Perhaps that's to be expected, right? That's the nature of marketing, to throw something out to as many people as you can, knowing that statistically speaking you stand a chance of more than zero people taking the bait. But I can tell you that three or four new readers was definitely not the "incredible career-changing breakthrough" I had been promised.
But okay. I also know breakthroughs take time. We're only talking about a span of a few months, here. Perhaps I shouldn't have been expecting significant sales increases yet. Give it a few more years, right? And here's where all those pep talks about persistence come in. You'll never get there if you give up, you only fail if you stop trying, etc.
So I kept plodding on through the storm, keeping a stiff upper lip, because that's what I thought I was supposed to do, and I wouldn't let anything get me down or discourage me.
Then the mental health issues started to kick in. By the end of February I began to notice, to my dismay, that I was feeling worse about myself than I think I ever have. I felt absolutely worthless and terrible. I felt despicable, inadequate, stupid, and inferior. I felt as though nothing I ever did for anyone was good enough.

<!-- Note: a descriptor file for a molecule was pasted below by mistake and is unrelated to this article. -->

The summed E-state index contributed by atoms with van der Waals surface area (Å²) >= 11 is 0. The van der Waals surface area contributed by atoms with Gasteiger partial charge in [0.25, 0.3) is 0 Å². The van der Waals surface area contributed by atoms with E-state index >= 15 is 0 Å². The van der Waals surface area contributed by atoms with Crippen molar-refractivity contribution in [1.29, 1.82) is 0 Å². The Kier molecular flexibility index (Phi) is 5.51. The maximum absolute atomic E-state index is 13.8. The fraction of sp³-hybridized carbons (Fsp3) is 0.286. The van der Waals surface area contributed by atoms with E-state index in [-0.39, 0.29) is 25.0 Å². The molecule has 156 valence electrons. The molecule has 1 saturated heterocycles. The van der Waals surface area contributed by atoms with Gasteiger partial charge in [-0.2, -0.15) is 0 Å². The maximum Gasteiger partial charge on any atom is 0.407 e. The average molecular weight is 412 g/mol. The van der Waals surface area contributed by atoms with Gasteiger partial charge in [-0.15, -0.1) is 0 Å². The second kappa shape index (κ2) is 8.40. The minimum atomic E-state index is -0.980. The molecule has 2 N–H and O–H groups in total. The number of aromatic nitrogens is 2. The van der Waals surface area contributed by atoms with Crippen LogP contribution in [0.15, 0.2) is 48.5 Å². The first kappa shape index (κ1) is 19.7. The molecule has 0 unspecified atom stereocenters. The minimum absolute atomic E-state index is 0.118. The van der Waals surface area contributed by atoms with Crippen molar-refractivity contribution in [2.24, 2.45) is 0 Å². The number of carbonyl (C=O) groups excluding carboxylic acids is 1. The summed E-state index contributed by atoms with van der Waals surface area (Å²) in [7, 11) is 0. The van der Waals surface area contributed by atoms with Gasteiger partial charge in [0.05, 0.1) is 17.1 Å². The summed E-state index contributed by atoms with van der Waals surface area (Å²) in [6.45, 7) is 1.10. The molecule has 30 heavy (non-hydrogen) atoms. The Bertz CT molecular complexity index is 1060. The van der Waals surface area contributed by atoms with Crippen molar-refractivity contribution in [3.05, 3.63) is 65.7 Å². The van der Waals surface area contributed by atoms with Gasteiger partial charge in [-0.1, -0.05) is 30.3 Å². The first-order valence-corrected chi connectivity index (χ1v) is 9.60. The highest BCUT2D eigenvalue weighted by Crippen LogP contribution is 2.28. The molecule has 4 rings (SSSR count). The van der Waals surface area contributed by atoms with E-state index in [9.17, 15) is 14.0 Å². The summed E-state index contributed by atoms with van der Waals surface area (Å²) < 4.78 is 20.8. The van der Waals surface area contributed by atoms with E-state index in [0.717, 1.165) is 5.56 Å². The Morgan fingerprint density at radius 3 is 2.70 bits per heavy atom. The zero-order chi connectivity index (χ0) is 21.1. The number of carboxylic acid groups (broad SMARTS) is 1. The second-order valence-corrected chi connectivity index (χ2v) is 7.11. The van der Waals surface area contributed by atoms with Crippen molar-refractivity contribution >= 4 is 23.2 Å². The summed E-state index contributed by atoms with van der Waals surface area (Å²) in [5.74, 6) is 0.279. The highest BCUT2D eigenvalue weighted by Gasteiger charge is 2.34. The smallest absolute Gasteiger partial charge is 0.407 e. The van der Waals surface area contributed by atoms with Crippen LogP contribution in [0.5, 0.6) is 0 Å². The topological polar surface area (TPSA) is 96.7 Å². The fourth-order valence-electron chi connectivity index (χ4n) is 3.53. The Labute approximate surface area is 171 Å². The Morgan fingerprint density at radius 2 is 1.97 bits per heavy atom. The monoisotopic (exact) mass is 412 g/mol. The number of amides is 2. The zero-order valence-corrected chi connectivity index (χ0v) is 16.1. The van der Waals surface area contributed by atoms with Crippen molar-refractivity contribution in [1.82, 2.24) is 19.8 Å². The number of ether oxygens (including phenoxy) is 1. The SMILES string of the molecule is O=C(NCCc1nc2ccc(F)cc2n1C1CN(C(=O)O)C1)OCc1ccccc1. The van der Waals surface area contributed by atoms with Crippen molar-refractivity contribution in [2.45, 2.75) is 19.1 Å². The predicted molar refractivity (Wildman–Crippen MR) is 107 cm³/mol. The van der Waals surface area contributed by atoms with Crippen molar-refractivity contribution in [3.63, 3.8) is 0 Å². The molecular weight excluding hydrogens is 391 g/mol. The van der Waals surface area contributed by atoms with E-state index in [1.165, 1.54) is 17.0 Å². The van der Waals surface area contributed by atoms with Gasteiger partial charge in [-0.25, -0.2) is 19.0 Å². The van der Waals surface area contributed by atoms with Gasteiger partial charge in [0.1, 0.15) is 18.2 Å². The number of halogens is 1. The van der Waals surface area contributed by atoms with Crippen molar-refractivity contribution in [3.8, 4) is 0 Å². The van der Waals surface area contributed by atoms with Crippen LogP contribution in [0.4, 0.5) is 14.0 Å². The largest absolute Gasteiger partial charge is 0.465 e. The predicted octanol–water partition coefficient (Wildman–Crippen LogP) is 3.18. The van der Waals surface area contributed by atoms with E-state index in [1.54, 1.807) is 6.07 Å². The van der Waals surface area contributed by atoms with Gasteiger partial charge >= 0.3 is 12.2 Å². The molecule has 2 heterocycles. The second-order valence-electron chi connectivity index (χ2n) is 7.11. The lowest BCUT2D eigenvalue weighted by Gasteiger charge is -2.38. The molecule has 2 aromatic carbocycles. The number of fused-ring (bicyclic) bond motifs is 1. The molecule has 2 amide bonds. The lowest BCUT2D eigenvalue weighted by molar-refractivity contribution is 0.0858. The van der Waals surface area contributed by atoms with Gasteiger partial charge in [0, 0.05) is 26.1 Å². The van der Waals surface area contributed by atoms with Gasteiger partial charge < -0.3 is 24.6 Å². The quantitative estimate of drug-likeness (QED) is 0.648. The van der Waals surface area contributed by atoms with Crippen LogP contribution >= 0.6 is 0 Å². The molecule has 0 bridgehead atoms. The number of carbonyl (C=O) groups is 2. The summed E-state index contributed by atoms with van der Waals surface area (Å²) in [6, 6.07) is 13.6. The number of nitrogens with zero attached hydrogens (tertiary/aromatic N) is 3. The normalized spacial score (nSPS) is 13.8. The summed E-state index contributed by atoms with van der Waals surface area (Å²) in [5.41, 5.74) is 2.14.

The terrifying part was, I felt this way in spite of my increased effort to be helpful and supportive to my fellow human beings. It was as though the more I helped, the less helpful I felt. That's a telltale sign of a toxic relationship, where the more you do for the other person, the less you feel like you're contributing. So I was basically subconsciously getting into toxic relationships with nearly everyone I met. That idea just makes my skin crawl.
And what was I getting in return? Was I accumulating a snowballing following of excited readers and fans? No. I was getting offense over boundary-setting, humiliation, embarrassment, abandonment, misunderstanding, and downright rudeness. When I dared to ask anything of these people, they often turned on me and shamed me for wanting emotional support--the only thing I ever asked of them.
A caring family member said she noticed something about me had changed. I had become less energetic, moodier, and even less intelligent because the stress was actually sapping my brainpower. I kept committing odd social blunders and acting like an airhead, which I initially attributed to my hopeless ineptitude, but then realized it was because my brain was just completely burnt out and spread thin trying to be everybody's best friend.
And I wasn't happy anymore. I was miserable. It got to the point where I just utterly hated my job and wanted to switch careers. Writing was not bringing me the joy it once had.